By Atlus
PlayStation 3 (US Version)


In a generation where many of the biggest titles are sequels, Atlus proves that it is still possible to innovate the gaming industry with unique ideas. Catherine is really unlike anything you have ever played. It's both memorable and enjoyable in its own twisted way.

The story revolves around Vincent Brooks, a 32 year old male who is perfectly content with life as it is. He enjoys drinking with friends and laying around in his boxers. He also has a girlfriend named Katherine (with a K). They have been together for five years and she wants to take the relationship to another level. This rattles Vincent because he's now forced to move out of his comfort zone. He then meets a mysterious blonde seductress at a bar after getting wasted one night. Vincent's life literally turns into a nightmare when he finds that girl, who just so happens to be named Catherine (with a C), laying in his bed the very next morning. She's completely naked, by the way.

The rest of the game goes through how Vincent deals with his new found ordeal. The story is hilarious at times but it does have a serious undertone in the grand scheme of things. Atlus did a great job with the translation, too. The dialogue is witty and the conversations between Vincent and the rest of the cast comes off naturally. The discussions range from moaning about jobs to getting into serious questions about love and life in general. Whether it's random gossiping between guys or real concerns between friends, it's always interesting no matter what. The quality voice acting certainly helps.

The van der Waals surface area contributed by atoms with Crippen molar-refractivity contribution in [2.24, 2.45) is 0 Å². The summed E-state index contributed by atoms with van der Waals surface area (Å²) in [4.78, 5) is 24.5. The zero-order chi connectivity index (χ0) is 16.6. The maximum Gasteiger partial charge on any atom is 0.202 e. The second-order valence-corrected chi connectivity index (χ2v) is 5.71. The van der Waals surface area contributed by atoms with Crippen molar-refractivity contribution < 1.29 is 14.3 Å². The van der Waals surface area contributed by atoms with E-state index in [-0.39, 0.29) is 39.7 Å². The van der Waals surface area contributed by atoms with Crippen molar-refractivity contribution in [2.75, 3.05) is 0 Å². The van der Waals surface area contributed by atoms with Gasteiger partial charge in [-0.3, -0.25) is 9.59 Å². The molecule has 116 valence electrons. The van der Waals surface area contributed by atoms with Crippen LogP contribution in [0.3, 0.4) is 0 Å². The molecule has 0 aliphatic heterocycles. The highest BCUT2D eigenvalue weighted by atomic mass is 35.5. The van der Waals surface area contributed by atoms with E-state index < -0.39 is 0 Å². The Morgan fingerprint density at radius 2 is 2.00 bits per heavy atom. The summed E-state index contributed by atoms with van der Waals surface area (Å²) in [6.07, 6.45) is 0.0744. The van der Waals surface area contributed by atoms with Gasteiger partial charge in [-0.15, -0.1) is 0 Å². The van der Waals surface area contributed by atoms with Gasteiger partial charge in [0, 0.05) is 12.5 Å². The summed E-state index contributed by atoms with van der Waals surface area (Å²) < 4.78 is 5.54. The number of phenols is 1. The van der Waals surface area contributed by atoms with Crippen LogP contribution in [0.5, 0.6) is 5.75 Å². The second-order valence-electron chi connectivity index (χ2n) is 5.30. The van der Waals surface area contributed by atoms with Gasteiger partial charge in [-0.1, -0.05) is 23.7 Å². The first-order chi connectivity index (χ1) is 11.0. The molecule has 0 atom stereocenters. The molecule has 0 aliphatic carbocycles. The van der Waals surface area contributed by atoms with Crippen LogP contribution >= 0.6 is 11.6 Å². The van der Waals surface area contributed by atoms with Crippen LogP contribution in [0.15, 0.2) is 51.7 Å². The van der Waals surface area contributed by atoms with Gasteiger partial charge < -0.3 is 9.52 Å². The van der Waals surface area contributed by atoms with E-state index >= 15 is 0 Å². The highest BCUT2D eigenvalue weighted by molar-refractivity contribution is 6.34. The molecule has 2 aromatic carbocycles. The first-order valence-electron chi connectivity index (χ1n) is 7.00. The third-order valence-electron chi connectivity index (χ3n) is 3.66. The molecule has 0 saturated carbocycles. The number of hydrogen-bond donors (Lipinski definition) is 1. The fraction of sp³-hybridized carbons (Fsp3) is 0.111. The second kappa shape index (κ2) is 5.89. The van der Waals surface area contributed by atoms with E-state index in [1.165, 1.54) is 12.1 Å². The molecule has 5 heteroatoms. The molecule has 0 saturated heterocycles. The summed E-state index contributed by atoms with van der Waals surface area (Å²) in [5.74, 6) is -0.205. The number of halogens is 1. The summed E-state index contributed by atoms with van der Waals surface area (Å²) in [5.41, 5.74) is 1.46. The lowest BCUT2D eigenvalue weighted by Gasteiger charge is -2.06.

During the night, Vincent spends his time at the Stray Sheep pub. After a few cutscenes you can walk around the bar, chat with friends or other customers, check your phone for text messages, drink an endless supply of liquor, or play on an arcade machine. The mini-game, titled Rapunzel, is a variation of the main nightmare puzzles but with a more lighthearted aesthetic. There are many interesting conversations to be had in the bar that act as supplements to the story as well, which can lead to sidequests. Once you leave the Stray Sheep, the nightmare begins.

Vincent's nightmares take place in a weird tower inhabited by talking sheep. If he dies while dreaming then he dies in real life. The only way to survive is by frantically stacking up blocks to reach the top of the tower. Once Vincent completes a series of trials he'll wake up to see the light of day. When he's awake, Vincent has to deal with the dilemma of sleeping with another woman. This process repeats itself over the course of nine days.

The nightmares are where you'll spend most of your time. Basically, you're pulling, pushing, and sliding a bunch of blocks to form platforms to climb up. Vincent can only climb one block at a time so you need to build stairs to help reach your goal. This all has to be done in a timely manner because the ground beneath you is constantly falling. There is no time for mistakes and no time for standing around. You have to think on the fly during any given situation to succeed. It can be very frustrating.